Each year, when I visit the Methodist orphanage in Guatemalan highlands, the first thing kids ask me is to translate English words on their t-shirts. For years, it was only orphans who wore western clothes, but for the past several years, I have seen an increase in this type of apparel. More than 90 percent of Guatemalans are Mayan; most wear brilliant hand-made textiles. Textile workers pass on ancient designs within each community. While Mayan families struggle with whether or not to allow their children to migrate from tradition, western clothes are sold in giant mounds at extremely cheap prices in open markets.
After hearing a story on NPR and reading an article in the magazine Quaker Action about the negative impacts in developing countries from the export of large volumes of clothes, I became more concerned about what I observed in Guatemala.
According to NPR, the average American discards more than 10 pounds of clothes each year. Charities receive so many donations that they can only keep clothes in retail outlets for about three weeks. The US exports 1,000 tons of used clothes every day. The clothes are sold in bulk for 6 to 12 cents per pound to companies that export the clothes to developing countries. One half of the billion pieces of clothes donated to Goodwill each year are sold to exporters. There are no estimates of how much clothing ends up in landfills of receiving nations.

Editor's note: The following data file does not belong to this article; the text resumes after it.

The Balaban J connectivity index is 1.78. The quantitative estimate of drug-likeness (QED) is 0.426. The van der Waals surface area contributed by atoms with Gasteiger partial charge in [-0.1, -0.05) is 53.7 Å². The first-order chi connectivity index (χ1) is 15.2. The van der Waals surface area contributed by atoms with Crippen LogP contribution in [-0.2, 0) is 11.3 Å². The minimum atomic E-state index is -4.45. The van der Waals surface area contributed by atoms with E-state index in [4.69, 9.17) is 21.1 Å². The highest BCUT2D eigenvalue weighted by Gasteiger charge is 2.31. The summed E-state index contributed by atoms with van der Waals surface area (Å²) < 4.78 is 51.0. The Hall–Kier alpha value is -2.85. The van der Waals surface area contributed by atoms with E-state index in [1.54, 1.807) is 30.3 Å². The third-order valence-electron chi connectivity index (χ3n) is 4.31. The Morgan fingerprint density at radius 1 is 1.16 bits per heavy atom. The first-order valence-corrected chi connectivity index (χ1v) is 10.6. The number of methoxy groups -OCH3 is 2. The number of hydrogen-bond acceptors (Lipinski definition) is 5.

While the export of clothes may not have the toxic effects of exporting electronic waste, the loss of jobs, dignity and indigenous cultural tradition are additional costs of our unchecked consumption on our neighbors. The UN estimates that tens of thousands of textile workers in Africa have lost their jobs due to the used clothes industry.
In 2002, the United Nations encouraged developing nations to ban the sale of used clothes, which 30 countries have adopted today. Despite these bans, clothing smugglers ignore these bans daily.
The solution is not to stop donating clothes to charities. These charities provide a valuable service by offering a reuse option for apparel and affordable clothing to the poor. Instead, we should, first, prevent the volume of used clothes from accumulating. Master Recyclers know, waste prevention is more ecologically beneficial than reuse – clothing is no exception.
Second we must buy reused clothing from these charities instead of buying new. Just like buying recycled content paper closes the recycling loop; buying used clothes offers a local market for that waste stream.
waste prevention ideas for clothing:
- Only buy used clothes.
- Organize a garage sale.
- Have a party to trade clothes with friends. (often called a “naked lady” party)
- Buy sturdy clothes that will last a long time, are easy to clean, and won’t go out of fashion in one season.
- Take care of clothes and mend them instead of discarding them.
- Donate only as much as you consume.
- Avoid event t-shirts if you don’t plan to wear them.